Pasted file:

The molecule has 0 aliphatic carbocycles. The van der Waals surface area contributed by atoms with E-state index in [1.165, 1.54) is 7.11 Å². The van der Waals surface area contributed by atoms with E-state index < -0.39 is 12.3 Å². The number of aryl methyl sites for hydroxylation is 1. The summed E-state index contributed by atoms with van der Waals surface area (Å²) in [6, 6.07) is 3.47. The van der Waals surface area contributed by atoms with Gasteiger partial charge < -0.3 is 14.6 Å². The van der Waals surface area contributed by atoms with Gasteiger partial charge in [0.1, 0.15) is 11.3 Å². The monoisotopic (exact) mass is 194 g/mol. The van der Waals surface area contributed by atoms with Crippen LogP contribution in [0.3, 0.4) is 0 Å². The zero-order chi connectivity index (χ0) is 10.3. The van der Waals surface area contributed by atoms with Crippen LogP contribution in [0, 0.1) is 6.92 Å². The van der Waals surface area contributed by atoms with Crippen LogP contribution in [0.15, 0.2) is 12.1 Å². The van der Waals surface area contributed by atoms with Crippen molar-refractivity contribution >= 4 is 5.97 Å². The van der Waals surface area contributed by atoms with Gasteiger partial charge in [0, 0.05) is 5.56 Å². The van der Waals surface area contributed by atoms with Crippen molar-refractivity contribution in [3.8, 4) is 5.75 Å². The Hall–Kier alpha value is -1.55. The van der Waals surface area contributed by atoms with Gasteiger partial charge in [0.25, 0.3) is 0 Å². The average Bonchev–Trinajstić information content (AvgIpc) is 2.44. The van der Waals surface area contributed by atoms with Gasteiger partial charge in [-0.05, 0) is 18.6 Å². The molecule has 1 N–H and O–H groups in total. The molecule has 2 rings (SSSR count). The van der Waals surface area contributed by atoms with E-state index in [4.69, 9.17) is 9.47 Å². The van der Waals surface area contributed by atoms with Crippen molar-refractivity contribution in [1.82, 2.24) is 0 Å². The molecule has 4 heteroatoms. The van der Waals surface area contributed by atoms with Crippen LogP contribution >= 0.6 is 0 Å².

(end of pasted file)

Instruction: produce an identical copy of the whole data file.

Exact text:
The molecule has 0 aliphatic carbocycles. The van der Waals surface area contributed by atoms with E-state index in [1.165, 1.54) is 7.11 Å². The van der Waals surface area contributed by atoms with E-state index < -0.39 is 12.3 Å². The number of aryl methyl sites for hydroxylation is 1. The summed E-state index contributed by atoms with van der Waals surface area (Å²) in [6, 6.07) is 3.47. The van der Waals surface area contributed by atoms with Gasteiger partial charge < -0.3 is 14.6 Å². The van der Waals surface area contributed by atoms with Gasteiger partial charge in [0.1, 0.15) is 11.3 Å². The monoisotopic (exact) mass is 194 g/mol. The van der Waals surface area contributed by atoms with Crippen LogP contribution in [0.3, 0.4) is 0 Å². The zero-order chi connectivity index (χ0) is 10.3. The van der Waals surface area contributed by atoms with Crippen LogP contribution in [0, 0.1) is 6.92 Å². The van der Waals surface area contributed by atoms with Crippen LogP contribution in [0.15, 0.2) is 12.1 Å². The van der Waals surface area contributed by atoms with Crippen molar-refractivity contribution >= 4 is 5.97 Å². The van der Waals surface area contributed by atoms with Gasteiger partial charge in [0, 0.05) is 5.56 Å². The van der Waals surface area contributed by atoms with Crippen molar-refractivity contribution in [3.8, 4) is 5.75 Å². The Hall–Kier alpha value is -1.55. The van der Waals surface area contributed by atoms with Gasteiger partial charge in [0.25, 0.3) is 0 Å². The average Bonchev–Trinajstić information content (AvgIpc) is 2.44. The van der Waals surface area contributed by atoms with Gasteiger partial charge in [-0.05, 0) is 18.6 Å². The molecule has 1 N–H and O–H groups in total. The molecule has 2 rings (SSSR count). The van der Waals surface area contributed by atoms with E-state index in [4.69, 9.17) is 9.47 Å². The van der Waals surface area contributed by atoms with Crippen molar-refractivity contribution in [1.82, 2.24) is 0 Å². The molecule has 4 heteroatoms. The van der Waals surface area contributed by atoms with Crippen LogP contribution >= 0.6 is 0 Å².